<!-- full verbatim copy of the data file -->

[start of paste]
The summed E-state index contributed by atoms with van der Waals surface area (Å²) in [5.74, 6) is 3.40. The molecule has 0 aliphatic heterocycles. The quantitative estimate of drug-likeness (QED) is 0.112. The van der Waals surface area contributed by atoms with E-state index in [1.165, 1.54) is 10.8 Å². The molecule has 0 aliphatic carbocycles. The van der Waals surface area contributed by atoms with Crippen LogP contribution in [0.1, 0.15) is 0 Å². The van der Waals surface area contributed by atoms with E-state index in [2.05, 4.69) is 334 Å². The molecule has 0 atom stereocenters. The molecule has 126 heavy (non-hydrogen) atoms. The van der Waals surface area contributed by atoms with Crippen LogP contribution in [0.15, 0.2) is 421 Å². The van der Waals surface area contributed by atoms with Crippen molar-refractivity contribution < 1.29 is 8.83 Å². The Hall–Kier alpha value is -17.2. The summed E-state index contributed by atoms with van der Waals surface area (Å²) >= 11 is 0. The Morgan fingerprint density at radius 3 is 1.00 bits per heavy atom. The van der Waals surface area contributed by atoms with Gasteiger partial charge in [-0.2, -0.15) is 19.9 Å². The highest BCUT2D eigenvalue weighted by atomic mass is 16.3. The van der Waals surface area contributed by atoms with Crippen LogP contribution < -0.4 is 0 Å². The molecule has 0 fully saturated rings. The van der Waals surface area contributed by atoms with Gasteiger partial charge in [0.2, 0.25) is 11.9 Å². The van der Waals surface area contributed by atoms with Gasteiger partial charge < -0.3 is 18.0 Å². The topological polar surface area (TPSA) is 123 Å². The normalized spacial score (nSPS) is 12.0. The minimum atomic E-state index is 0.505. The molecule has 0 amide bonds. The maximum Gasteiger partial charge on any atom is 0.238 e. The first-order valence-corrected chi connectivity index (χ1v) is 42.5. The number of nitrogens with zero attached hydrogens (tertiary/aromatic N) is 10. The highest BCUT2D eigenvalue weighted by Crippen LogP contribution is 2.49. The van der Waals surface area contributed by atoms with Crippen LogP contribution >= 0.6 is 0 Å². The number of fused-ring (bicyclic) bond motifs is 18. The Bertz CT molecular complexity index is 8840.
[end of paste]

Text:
The summed E-state index contributed by atoms with van der Waals surface area (Å²) in [5.74, 6) is 3.40. The molecule has 0 aliphatic heterocycles. The quantitative estimate of drug-likeness (QED) is 0.112. The van der Waals surface area contributed by atoms with E-state index in [1.165, 1.54) is 10.8 Å². The molecule has 0 aliphatic carbocycles. The van der Waals surface area contributed by atoms with Crippen LogP contribution in [0.1, 0.15) is 0 Å². The van der Waals surface area contributed by atoms with E-state index in [2.05, 4.69) is 334 Å². The molecule has 0 atom stereocenters. The molecule has 126 heavy (non-hydrogen) atoms. The van der Waals surface area contributed by atoms with Crippen LogP contribution in [0.15, 0.2) is 421 Å². The van der Waals surface area contributed by atoms with Crippen molar-refractivity contribution < 1.29 is 8.83 Å². The Hall–Kier alpha value is -17.2. The summed E-state index contributed by atoms with van der Waals surface area (Å²) >= 11 is 0. The Morgan fingerprint density at radius 3 is 1.00 bits per heavy atom. The van der Waals surface area contributed by atoms with Gasteiger partial charge in [-0.2, -0.15) is 19.9 Å². The highest BCUT2D eigenvalue weighted by atomic mass is 16.3. The van der Waals surface area contributed by atoms with Crippen LogP contribution < -0.4 is 0 Å². The molecule has 0 fully saturated rings. The van der Waals surface area contributed by atoms with Gasteiger partial charge in [0.2, 0.25) is 11.9 Å². The van der Waals surface area contributed by atoms with Gasteiger partial charge < -0.3 is 18.0 Å². The topological polar surface area (TPSA) is 123 Å². The normalized spacial score (nSPS) is 12.0. The minimum atomic E-state index is 0.505. The molecule has 0 amide bonds. The maximum Gasteiger partial charge on any atom is 0.238 e. The first-order valence-corrected chi connectivity index (χ1v) is 42.5. The number of nitrogens with zero attached hydrogens (tertiary/aromatic N) is 10. The highest BCUT2D eigenvalue weighted by Crippen LogP contribution is 2.49. The van der Waals surface area contributed by atoms with Crippen LogP contribution >= 0.6 is 0 Å². The number of fused-ring (bicyclic) bond motifs is 18. The Bertz CT molecular complexity index is 8840.